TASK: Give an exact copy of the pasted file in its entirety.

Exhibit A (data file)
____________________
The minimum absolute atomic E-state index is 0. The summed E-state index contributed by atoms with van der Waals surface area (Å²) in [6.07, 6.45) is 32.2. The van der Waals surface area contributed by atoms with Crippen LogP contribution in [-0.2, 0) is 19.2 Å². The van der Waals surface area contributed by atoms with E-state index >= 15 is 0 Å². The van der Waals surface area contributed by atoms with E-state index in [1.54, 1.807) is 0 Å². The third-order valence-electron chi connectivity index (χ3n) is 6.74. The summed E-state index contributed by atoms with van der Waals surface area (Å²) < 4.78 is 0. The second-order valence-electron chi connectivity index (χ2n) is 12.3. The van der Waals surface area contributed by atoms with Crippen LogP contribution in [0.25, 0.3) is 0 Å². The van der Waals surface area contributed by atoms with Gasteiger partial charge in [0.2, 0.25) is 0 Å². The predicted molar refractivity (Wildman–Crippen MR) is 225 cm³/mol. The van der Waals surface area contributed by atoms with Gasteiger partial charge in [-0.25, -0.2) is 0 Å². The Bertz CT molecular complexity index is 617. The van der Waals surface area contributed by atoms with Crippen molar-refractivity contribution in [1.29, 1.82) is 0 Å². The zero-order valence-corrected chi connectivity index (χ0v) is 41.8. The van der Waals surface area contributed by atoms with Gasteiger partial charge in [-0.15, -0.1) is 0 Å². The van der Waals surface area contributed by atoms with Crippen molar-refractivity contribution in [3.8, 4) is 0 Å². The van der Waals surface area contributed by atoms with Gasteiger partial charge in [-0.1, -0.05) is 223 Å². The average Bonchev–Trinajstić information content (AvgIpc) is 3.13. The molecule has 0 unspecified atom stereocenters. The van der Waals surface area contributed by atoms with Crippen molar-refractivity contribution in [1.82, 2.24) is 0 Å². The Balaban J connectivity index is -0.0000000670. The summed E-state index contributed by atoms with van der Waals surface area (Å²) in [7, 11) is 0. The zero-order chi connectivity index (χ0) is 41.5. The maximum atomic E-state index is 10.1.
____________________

The minimum absolute atomic E-state index is 0. The summed E-state index contributed by atoms with van der Waals surface area (Å²) in [6.07, 6.45) is 32.2. The van der Waals surface area contributed by atoms with Crippen LogP contribution in [-0.2, 0) is 19.2 Å². The van der Waals surface area contributed by atoms with E-state index >= 15 is 0 Å². The van der Waals surface area contributed by atoms with E-state index in [1.54, 1.807) is 0 Å². The third-order valence-electron chi connectivity index (χ3n) is 6.74. The summed E-state index contributed by atoms with van der Waals surface area (Å²) < 4.78 is 0. The second-order valence-electron chi connectivity index (χ2n) is 12.3. The van der Waals surface area contributed by atoms with Crippen LogP contribution in [0.25, 0.3) is 0 Å². The van der Waals surface area contributed by atoms with Gasteiger partial charge in [0.2, 0.25) is 0 Å². The predicted molar refractivity (Wildman–Crippen MR) is 225 cm³/mol. The van der Waals surface area contributed by atoms with Gasteiger partial charge in [-0.25, -0.2) is 0 Å². The Bertz CT molecular complexity index is 617. The van der Waals surface area contributed by atoms with Crippen molar-refractivity contribution in [1.29, 1.82) is 0 Å². The zero-order valence-corrected chi connectivity index (χ0v) is 41.8. The van der Waals surface area contributed by atoms with Gasteiger partial charge in [-0.15, -0.1) is 0 Å². The van der Waals surface area contributed by atoms with Crippen molar-refractivity contribution in [3.8, 4) is 0 Å². The van der Waals surface area contributed by atoms with Gasteiger partial charge in [-0.1, -0.05) is 223 Å². The average Bonchev–Trinajstić information content (AvgIpc) is 3.13. The molecule has 0 unspecified atom stereocenters. The van der Waals surface area contributed by atoms with Crippen molar-refractivity contribution in [1.82, 2.24) is 0 Å². The Balaban J connectivity index is -0.0000000670. The summed E-state index contributed by atoms with van der Waals surface area (Å²) in [7, 11) is 0. The zero-order chi connectivity index (χ0) is 41.5. The maximum atomic E-state index is 10.1.